It's taken this long for the party of really big government and Big Brother to do something about their top-heavy command chain for disaster management.
The Bush administration is set to announce an overhaul of the nation's emergency response blueprint Tuesday, streamlining a chain of command that failed after Hurricane Katrina in 2005, sources familiar with the plan said yesterday.Tha changes are to be announced on Tuesday by Chertoff and FEMA Administrator R. David Paulison. The Gremlin is getting some of his power decentralised.
After years of aggressive lobbying by unhappy state governments, the administration chose to restore FEMA's power to coordinate federal disaster operations. That power was undermined in the administration's previous plan -- used just once, after Katrina -- when the secretary of homeland security appointed his own officer to oversee disaster response.
Under the new plan, the head of FEMA will appoint the top coordinating officer, clarifying responsibility and, according to the states, ending confusion that caused critical delays. Congress ordered that change to the plan last year.
State leaders, who condemned an early draft of the 90-page plan as lacking substance and ignoring their input, praised the administration this week for listening to their complaints and reestablishing a federal-state hierarchy that predated the Sept 11, 2001, attacks and DHS's formation in 2003.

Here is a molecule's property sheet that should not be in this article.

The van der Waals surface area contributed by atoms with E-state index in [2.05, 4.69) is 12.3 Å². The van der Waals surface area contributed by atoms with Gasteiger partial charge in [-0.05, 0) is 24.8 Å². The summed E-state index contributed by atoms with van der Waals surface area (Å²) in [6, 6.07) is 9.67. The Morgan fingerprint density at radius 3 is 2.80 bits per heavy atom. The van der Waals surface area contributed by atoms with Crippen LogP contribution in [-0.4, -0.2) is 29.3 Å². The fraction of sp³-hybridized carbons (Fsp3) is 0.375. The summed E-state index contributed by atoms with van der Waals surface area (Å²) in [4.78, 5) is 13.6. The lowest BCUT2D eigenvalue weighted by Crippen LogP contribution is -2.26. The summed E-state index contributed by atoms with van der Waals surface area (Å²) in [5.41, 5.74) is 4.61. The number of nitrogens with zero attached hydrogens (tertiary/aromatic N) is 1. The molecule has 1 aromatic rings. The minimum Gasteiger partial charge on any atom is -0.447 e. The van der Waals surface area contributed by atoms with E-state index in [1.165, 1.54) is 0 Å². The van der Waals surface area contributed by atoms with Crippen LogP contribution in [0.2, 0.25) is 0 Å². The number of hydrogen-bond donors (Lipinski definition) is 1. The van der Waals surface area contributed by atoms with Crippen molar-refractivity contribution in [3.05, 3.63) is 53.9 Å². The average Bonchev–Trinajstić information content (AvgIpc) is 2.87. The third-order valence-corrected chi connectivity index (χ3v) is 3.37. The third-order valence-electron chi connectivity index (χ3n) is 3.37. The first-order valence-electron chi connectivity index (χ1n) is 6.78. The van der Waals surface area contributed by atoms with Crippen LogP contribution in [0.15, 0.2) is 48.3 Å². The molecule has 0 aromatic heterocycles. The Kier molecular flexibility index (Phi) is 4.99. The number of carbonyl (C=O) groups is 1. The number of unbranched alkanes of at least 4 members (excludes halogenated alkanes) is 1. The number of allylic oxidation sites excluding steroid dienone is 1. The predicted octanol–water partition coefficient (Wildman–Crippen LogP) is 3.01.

"They changed. It came around 180 degrees," said Tim Manning, director of homeland security and emergency management for New Mexico and spokesman for the National Emergency Management Association, whose members include his counterparts in the 49 other states. "The country will have a much better response with this plan than we had with the previous plan," which was finished just nine months before Katrina struck.
The plan makes clear that the homeland security secretary will remain the president's "principal federal official for domestic incident management." But it limits his ability to designate that role only in extraordinary cases, leaving operational decisions about deploying federal assets to the FEMA administrator's choice in most disasters, Manning said.To my mind, there was never enough argument to establish DHS as a massive bureaucratic deprtment in its own right anyway. Politicians, in the wake of 9/11, decided they had to be seen to "do something big", and they picked the entirely wrong thing to do. Abolish it.
Another post-Katrina change eliminates a requirement that the homeland security secretary must declare an Incident of National Significance to trigger a more aggressive response -- a step that was delayed during the 2005 storm -- and instead spells out different standing plans for dealing with natural catastrophes and national security crises, the FEMA official said.
The DHS shift comes as Congress is once again considering whether to make FEMA an independent agency.